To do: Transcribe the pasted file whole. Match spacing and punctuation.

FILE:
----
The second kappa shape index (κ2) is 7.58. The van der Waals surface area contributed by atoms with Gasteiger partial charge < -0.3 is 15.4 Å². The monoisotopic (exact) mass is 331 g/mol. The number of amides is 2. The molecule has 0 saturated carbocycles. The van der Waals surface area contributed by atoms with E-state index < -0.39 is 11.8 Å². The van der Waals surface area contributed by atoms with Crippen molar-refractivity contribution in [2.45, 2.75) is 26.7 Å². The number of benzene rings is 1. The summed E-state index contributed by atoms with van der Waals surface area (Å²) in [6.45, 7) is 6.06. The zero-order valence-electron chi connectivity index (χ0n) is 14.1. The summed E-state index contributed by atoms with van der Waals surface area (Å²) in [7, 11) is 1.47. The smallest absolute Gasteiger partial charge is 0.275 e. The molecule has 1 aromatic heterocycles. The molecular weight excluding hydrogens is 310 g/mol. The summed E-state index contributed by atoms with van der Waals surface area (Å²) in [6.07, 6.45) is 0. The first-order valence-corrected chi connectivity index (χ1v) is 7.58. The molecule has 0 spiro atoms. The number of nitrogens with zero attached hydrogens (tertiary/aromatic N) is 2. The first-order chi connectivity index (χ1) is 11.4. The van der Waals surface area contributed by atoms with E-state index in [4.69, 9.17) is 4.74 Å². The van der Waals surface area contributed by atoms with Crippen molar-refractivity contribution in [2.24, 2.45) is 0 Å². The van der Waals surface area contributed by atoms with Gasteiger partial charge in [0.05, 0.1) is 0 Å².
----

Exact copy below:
The second kappa shape index (κ2) is 7.58. The van der Waals surface area contributed by atoms with Gasteiger partial charge < -0.3 is 15.4 Å². The monoisotopic (exact) mass is 331 g/mol. The number of amides is 2. The molecule has 0 saturated carbocycles. The van der Waals surface area contributed by atoms with E-state index < -0.39 is 11.8 Å². The van der Waals surface area contributed by atoms with Crippen molar-refractivity contribution in [2.45, 2.75) is 26.7 Å². The number of benzene rings is 1. The summed E-state index contributed by atoms with van der Waals surface area (Å²) in [6.45, 7) is 6.06. The zero-order valence-electron chi connectivity index (χ0n) is 14.1. The summed E-state index contributed by atoms with van der Waals surface area (Å²) in [7, 11) is 1.47. The smallest absolute Gasteiger partial charge is 0.275 e. The molecule has 1 aromatic heterocycles. The molecular weight excluding hydrogens is 310 g/mol. The summed E-state index contributed by atoms with van der Waals surface area (Å²) in [6.07, 6.45) is 0. The first-order valence-corrected chi connectivity index (χ1v) is 7.58. The molecule has 0 spiro atoms. The number of nitrogens with zero attached hydrogens (tertiary/aromatic N) is 2. The first-order chi connectivity index (χ1) is 11.4. The van der Waals surface area contributed by atoms with E-state index in [4.69, 9.17) is 4.74 Å². The van der Waals surface area contributed by atoms with Crippen molar-refractivity contribution in [2.24, 2.45) is 0 Å². The van der Waals surface area contributed by atoms with Gasteiger partial charge in [0.05, 0.1) is 0 Å².